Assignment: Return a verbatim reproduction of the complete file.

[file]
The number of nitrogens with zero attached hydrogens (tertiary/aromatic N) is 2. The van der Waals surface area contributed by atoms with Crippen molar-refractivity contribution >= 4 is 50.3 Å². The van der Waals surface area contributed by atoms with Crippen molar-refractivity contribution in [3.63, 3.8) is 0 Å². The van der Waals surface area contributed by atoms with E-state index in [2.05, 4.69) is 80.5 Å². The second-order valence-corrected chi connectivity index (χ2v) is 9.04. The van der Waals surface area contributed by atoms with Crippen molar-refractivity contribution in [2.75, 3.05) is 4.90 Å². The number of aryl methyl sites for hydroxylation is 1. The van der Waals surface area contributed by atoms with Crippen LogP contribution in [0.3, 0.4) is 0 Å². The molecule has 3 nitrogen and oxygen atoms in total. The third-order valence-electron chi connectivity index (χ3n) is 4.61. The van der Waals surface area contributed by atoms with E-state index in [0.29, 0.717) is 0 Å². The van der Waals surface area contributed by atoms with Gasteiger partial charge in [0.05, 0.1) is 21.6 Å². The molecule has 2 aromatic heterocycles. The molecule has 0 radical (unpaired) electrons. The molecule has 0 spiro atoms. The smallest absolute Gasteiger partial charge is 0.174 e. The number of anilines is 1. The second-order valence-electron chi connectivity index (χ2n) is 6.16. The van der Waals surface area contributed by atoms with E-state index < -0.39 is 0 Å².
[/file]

The number of nitrogens with zero attached hydrogens (tertiary/aromatic N) is 2. The van der Waals surface area contributed by atoms with Crippen molar-refractivity contribution >= 4 is 50.3 Å². The van der Waals surface area contributed by atoms with Crippen molar-refractivity contribution in [3.63, 3.8) is 0 Å². The van der Waals surface area contributed by atoms with E-state index in [2.05, 4.69) is 80.5 Å². The second-order valence-corrected chi connectivity index (χ2v) is 9.04. The van der Waals surface area contributed by atoms with Crippen molar-refractivity contribution in [2.75, 3.05) is 4.90 Å². The number of aryl methyl sites for hydroxylation is 1. The van der Waals surface area contributed by atoms with Crippen LogP contribution in [0.3, 0.4) is 0 Å². The molecule has 3 nitrogen and oxygen atoms in total. The third-order valence-electron chi connectivity index (χ3n) is 4.61. The van der Waals surface area contributed by atoms with E-state index in [0.29, 0.717) is 0 Å². The van der Waals surface area contributed by atoms with Gasteiger partial charge in [0.05, 0.1) is 21.6 Å². The molecule has 2 aromatic heterocycles. The molecule has 0 radical (unpaired) electrons. The molecule has 0 spiro atoms. The smallest absolute Gasteiger partial charge is 0.174 e. The number of anilines is 1. The second-order valence-electron chi connectivity index (χ2n) is 6.16. The van der Waals surface area contributed by atoms with E-state index < -0.39 is 0 Å².